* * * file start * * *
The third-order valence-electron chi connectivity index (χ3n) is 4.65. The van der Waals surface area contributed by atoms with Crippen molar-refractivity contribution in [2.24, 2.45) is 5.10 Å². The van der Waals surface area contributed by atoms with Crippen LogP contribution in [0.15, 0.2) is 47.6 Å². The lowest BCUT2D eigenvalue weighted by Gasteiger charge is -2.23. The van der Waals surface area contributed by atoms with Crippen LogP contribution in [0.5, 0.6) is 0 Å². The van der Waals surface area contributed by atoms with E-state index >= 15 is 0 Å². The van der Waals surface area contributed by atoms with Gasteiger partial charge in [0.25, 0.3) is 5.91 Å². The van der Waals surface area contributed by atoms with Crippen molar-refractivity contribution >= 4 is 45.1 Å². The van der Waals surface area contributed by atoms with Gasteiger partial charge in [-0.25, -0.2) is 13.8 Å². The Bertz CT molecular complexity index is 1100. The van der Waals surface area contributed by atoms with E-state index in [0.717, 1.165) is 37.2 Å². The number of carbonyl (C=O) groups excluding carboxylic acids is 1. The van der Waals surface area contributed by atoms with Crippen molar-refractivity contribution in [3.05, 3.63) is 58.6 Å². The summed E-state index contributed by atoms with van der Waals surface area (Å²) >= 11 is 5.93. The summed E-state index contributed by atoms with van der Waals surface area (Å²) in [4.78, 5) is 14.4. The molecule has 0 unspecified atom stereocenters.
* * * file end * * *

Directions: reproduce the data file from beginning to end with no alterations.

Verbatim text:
The third-order valence-electron chi connectivity index (χ3n) is 4.65. The van der Waals surface area contributed by atoms with Crippen molar-refractivity contribution in [2.24, 2.45) is 5.10 Å². The van der Waals surface area contributed by atoms with Crippen LogP contribution in [0.15, 0.2) is 47.6 Å². The lowest BCUT2D eigenvalue weighted by Gasteiger charge is -2.23. The van der Waals surface area contributed by atoms with Crippen LogP contribution in [0.5, 0.6) is 0 Å². The van der Waals surface area contributed by atoms with E-state index >= 15 is 0 Å². The van der Waals surface area contributed by atoms with Gasteiger partial charge in [0.25, 0.3) is 5.91 Å². The van der Waals surface area contributed by atoms with Crippen molar-refractivity contribution >= 4 is 45.1 Å². The van der Waals surface area contributed by atoms with Gasteiger partial charge in [-0.25, -0.2) is 13.8 Å². The Bertz CT molecular complexity index is 1100. The van der Waals surface area contributed by atoms with E-state index in [0.717, 1.165) is 37.2 Å². The number of carbonyl (C=O) groups excluding carboxylic acids is 1. The van der Waals surface area contributed by atoms with Crippen molar-refractivity contribution in [3.05, 3.63) is 58.6 Å². The summed E-state index contributed by atoms with van der Waals surface area (Å²) >= 11 is 5.93. The summed E-state index contributed by atoms with van der Waals surface area (Å²) in [4.78, 5) is 14.4. The molecule has 0 unspecified atom stereocenters.